Finland has picked the Lockheed Martin F-35A to replace its fleet of 62 aged Boeing F/A-18C/D Hornet fighters under its HX requirement.
Helsinki will acquire a total of 64 drag chute-equipped F-35As, plus weapons, in a deal valued at €8.4 billion ($9.5 billion).
Deliveries are due to begin in 2025, with the initial aircraft supporting training of Finnish air force pilots in the USA. F-35As will begin arriving on home soil from 2026, replacing the Hornet fleet over the 2028-2030 period.
“The current Hornet fleet will be decommissioned as planned from 2025 onwards,” says the defence ministry.
Finnish defence minister Antti Kaikkonen says the F-35 will “define the Finnish air force’s combat capabilities into the 2060s”.
He says the fifth-generation fighter scored highest of any of the contenders in military capability assessments, citing its multi-domain capabilities and sensor networking as key attributes.
The F-35A came first or shared the top score in all mission areas, and had the highest overall score, significantly ahead of its rivals, Finnish air force officials say,
Other contenders included the Boeing F/A-18E/F and EA-18G Growler electronic attack aircraft, Dassault Rafale, Eurofighter and Saab Gripen E plus a pair of GlobalEye surveillance jets.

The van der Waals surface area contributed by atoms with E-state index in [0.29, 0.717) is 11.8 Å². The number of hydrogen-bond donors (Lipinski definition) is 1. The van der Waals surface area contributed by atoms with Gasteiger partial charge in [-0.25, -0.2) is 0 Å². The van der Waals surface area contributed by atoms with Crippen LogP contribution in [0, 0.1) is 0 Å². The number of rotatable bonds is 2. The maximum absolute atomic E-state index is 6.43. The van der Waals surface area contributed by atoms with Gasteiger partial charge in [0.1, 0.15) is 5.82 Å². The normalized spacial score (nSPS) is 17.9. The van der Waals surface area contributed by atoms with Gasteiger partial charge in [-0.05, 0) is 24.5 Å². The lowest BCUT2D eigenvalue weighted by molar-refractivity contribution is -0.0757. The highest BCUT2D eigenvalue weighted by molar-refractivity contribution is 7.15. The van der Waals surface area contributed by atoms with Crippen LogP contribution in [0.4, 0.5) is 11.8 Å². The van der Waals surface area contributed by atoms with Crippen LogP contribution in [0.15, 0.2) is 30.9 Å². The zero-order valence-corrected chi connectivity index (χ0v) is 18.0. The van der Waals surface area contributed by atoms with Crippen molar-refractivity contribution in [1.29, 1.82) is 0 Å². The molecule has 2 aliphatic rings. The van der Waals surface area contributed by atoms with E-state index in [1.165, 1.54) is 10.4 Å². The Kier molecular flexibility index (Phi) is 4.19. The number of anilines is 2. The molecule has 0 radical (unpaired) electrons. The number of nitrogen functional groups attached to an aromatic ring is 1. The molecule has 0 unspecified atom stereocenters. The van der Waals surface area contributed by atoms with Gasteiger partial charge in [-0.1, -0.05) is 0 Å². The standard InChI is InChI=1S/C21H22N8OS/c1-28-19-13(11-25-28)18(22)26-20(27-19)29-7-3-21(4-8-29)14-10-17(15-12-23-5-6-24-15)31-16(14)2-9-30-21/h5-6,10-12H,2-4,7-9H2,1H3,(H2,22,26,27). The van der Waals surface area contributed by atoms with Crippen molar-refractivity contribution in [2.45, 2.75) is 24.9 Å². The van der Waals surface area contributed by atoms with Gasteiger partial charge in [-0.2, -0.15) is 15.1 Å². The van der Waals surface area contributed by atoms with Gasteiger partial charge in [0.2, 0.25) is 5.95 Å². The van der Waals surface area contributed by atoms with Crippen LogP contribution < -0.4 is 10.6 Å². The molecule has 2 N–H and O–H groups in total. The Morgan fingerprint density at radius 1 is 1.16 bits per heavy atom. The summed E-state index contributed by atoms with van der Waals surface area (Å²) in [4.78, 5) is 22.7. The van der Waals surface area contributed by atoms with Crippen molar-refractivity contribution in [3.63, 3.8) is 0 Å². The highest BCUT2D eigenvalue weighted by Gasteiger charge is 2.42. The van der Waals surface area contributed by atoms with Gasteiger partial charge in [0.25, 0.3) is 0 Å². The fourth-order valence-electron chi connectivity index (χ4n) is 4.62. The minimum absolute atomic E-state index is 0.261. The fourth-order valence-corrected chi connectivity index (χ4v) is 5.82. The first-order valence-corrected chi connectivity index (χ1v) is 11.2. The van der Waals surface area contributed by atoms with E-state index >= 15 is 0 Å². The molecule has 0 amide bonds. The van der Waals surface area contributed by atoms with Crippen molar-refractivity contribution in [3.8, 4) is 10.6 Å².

Helsinki adds that during the procurement process “it has been possible to agree on several special security of supply requirements that are crucial from Finland’s point of view and significant industrial co-operation, which is especially related to the ability to operate independently in exceptional circumstances,” it says.
Development of the F-35A’s capabilities have also been guaranteed in to the 2060s, the defence ministry says.
“We are honoured the government of Finland, through its thorough, open competition, has selected the F-35, and we look forward to partnering with the Finnish Defence Forces and Finnish defence industry to deliver and sustain the F-35 aircraft,” says Bridget Lauderdale, Lockheed Martin vice-president and general manager of the F-35 progamme.
The F-35 offer included numerous munition types including AIM-9X, JSM and JASSM-ER missiles, it says. However, the weapons package will be “refined during the procurement process, taking into account, among other things, the availability of the latest types of weapons and the development of the operating environment.”
Finland will pay €4 billion for the aircraft, €755 million for weapons, and €3 billion for equipment, spares and training over the 2025-2030 period. A further €777 million is allocated for infrastructure improvements.
“The F-35 was the cheapest in terms of purchase price, taking into account all the parts included in the bid. The operating and maintenance costs of the system are below the set annual cost limit of €254 million,” says the ministry.
A 2020 Foreign Military Sales approval notification from the US Defence Security Cooperation Agency valued the F-35A package, which included training, logistics, spares and weapons was valued at $12.5 billion.
Saab says it “respects Finland’s decision although the outcome is not the one we sought and fought hard for”.
“Finland is and will remain an important partner and market for Saab, both with our existing programmes and future opportunities.”
Boeing says it is “disappointed” by Finland’s decision, but is confident the Super Hornet and Growler will secure additional international orders.
A letter of request from Germany covering the possible acquisition of a combined 45 F/A-18E/Fs and EA-18Gs is expected early in 2022.